Friday 14 October 2016
Banking on it
Modern economies are built on castles in the air. We have entire industries depending on a willing belief in their nebulous worth. Entertainers know the fickle nature of their audience and a whiff of scandal can suddenly end a career of decades, no matter what the talent involved. In fact so much scandal has there been in recent years it has created practically a causal link between talent and sexual impropriety. Is this for real, or is it more likely that if the opportunity is there, our base human nature will take advantage of it? I’m going with the latter; it’s far simpler and more pragmatic than searching for the sinister explanation.
When it comes to flimsy, there is no bigger flight of fantasy than the money game. Money was once issued as an IOU against realisable assets. It was a value token for labour against goods and services. One hour of my time buys dinner. Or it buys one hour of your time. I trade my sticks for your turnips and so on and I hope eventually to have a tall enough pile of sticks to never have to worry about starving. But as the Jenga bricks of greedy gelder are stacked higher, reaching impossible heights, the perceived worth of some things – shares and expectations - decouple from reality.
A FTSE 100 boss is paid 150 times what his workers get not because his intrinsic value is so high, but because he can make or ruin a deal just by saying yes or no. Similarly investment bankers get fabulously rich on the backs of their clients, but when they get it wrong they get it wrong big and there was once, in folklore at least, the presumption that a failed banker would take the ‘honourable’ way out and plunge to their death from a high window, that defenestration being symbolic of their fall from grace and power. In recent years the perception is that the money gurus are long overdue such a descent.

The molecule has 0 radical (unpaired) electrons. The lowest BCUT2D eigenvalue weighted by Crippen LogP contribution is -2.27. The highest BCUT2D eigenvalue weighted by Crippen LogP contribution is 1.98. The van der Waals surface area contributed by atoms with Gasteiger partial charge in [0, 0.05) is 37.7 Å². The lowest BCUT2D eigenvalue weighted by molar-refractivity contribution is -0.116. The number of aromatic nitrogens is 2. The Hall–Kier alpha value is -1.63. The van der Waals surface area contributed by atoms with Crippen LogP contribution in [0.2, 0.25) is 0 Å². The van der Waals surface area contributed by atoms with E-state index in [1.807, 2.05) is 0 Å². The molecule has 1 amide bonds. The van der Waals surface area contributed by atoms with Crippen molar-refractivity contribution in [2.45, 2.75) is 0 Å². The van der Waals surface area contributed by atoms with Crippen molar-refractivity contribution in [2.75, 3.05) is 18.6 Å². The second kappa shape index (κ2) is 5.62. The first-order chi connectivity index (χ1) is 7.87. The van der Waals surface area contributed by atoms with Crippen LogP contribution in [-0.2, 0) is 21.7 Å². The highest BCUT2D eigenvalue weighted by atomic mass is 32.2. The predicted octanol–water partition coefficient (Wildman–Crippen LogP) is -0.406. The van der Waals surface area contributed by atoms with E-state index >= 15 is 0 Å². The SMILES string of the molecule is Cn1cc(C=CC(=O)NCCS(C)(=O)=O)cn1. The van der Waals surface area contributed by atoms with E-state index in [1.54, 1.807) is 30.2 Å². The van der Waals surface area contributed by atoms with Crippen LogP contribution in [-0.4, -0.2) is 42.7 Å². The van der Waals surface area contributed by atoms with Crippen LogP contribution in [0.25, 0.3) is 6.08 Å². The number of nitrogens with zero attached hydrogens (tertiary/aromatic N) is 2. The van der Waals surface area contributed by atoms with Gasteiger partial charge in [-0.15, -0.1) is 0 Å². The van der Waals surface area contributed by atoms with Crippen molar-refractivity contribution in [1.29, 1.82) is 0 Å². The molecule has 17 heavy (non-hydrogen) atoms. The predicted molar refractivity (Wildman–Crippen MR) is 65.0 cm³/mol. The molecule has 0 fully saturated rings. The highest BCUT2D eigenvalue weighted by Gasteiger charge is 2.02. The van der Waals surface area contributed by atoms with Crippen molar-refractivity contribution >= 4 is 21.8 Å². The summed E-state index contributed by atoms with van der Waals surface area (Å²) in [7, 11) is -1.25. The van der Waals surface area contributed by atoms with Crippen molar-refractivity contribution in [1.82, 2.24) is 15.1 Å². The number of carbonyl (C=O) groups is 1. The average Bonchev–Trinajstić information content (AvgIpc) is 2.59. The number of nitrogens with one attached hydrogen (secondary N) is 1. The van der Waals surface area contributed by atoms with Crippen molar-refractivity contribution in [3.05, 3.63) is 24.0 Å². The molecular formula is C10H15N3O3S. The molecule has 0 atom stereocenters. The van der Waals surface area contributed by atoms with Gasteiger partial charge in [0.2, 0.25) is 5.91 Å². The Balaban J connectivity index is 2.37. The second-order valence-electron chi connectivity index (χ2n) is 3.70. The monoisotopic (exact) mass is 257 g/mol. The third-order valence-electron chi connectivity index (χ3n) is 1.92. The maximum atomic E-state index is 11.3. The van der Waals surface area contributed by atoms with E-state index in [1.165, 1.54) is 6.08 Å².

There is a story that when Einstein died he arrived in heaven to be informed that his room was not yet ready. “I hope you won’t mind staying in a dormitory.” Said St Peter, “We are very sorry, but it’s the best we can do and you will have to share the room with others" Einstein says this is no problem at all and there is no need to make such a great fuss. So an angel leads him to the dorm and Albert is introduced to the present inhabitants. “Here is your first roommate. He has an IQ of 180!"
"That’s wonderful!" says Albert. “We can discuss quantum theory and relativity." The angel escorts him to an elderly gent with a flowing beard, playing chess with himself. “Ludwig here has an IQ of 150" Einstein shakes his hand and declares “I look forward to discussing mathematics and physics with you, while we wait for our rooms.” Moving on, he is introduces to a third man, Thomas, who he is told has an IQ of 110. “That’s great!” he says, “We can discuss the latest Broadway plays and some of those marvellous new movies.”
Another man steps out to shake Albert’s hand and introduces himself as Tarquin. “I’m your last roommate and I feel inadequate in such august company. I’m sorry, but my IQ is just a shade over 80.” Albert Einstein, ever the genial mixer, smiles back at him and asks, “So, where do you think interest rates are headed?"